In Frozen, female agency and power are paramount. Elsa has cosmically awesome winter powers (she should seriously consider a trip to Xavier’s School for Gifted Youngsters). Anna, our heroine, is normal, which is a refreshing change of pace from most fantasy stories where the lead is imbued with a striking talent or birthright. Though Anna has no unique skills or magical powers, it is her compassion that makes her extraordinary. Anna’s personality makes her special because she never gives up, never questions her own capability, and never thinks she can’t do something. With her courage and conviction, Anna is the driving force behind all the film’s action. The male characters are mostly along for the ride, lending support or acting as obstacles to the true goal of the film: the reconnection of two estranged sisters.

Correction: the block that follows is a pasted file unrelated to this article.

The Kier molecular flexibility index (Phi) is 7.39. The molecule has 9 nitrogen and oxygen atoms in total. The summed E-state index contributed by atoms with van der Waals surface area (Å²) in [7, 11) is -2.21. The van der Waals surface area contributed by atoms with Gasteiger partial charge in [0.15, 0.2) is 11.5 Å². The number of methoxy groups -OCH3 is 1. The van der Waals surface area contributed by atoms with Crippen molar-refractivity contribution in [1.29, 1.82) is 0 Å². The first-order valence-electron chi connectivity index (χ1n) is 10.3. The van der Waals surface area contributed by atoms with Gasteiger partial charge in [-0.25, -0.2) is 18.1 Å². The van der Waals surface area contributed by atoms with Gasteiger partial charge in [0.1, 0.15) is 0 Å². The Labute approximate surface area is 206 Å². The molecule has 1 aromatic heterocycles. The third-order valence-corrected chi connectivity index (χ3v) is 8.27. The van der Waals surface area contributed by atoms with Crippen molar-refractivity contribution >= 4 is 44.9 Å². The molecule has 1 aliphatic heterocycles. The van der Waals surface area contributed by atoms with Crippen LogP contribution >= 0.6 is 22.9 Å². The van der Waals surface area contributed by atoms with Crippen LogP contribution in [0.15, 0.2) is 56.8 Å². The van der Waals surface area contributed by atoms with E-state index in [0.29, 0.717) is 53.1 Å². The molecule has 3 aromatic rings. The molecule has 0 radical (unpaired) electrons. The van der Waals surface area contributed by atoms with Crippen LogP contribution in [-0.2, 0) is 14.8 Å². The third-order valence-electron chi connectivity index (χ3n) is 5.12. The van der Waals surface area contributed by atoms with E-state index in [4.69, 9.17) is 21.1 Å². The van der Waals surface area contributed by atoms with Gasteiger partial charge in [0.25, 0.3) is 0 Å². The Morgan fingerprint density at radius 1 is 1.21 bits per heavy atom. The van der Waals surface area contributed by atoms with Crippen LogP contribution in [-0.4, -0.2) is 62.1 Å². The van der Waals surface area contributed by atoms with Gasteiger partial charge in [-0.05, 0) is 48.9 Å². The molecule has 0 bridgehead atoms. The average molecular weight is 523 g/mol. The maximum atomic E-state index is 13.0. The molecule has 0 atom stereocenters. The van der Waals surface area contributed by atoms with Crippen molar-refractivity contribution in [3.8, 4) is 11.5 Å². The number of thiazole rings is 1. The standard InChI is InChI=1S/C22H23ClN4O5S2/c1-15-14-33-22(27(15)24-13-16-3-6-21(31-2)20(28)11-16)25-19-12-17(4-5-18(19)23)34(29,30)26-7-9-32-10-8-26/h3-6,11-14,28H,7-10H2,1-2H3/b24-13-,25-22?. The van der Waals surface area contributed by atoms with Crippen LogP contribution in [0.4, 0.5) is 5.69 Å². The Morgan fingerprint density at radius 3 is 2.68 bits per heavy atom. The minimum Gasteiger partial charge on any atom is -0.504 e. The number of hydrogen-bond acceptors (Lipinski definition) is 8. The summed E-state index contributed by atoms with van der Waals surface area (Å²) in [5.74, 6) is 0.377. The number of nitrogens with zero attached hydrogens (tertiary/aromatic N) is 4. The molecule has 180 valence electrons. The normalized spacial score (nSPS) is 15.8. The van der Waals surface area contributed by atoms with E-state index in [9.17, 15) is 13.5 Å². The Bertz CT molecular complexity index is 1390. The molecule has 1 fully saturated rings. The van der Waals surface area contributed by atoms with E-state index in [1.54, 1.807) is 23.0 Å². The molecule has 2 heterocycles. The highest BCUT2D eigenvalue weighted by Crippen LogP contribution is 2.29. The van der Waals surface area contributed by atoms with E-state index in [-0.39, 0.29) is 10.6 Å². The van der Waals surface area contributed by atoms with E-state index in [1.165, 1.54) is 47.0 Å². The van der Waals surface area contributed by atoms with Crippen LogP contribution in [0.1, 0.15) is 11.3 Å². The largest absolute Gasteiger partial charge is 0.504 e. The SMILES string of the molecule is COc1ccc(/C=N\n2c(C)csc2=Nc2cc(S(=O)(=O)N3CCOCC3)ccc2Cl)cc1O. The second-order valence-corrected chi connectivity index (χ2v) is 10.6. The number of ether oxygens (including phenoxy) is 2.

Let’s talk a little bit about Elsa’s winter superpowers. From adolescence, Elsa and her parents fear her growing powers. Elsa seeks to control, minimize, and hide her powers. With the “swirling storm inside”, Elsa loses her grip on her carefully guarded secret and outs herself at her coronation party. After fleeing the scene, she sings, “Conceal. Don’t feel. Don’t let them know,” before declaring she’s going to, “Let it go.” (Full song below.)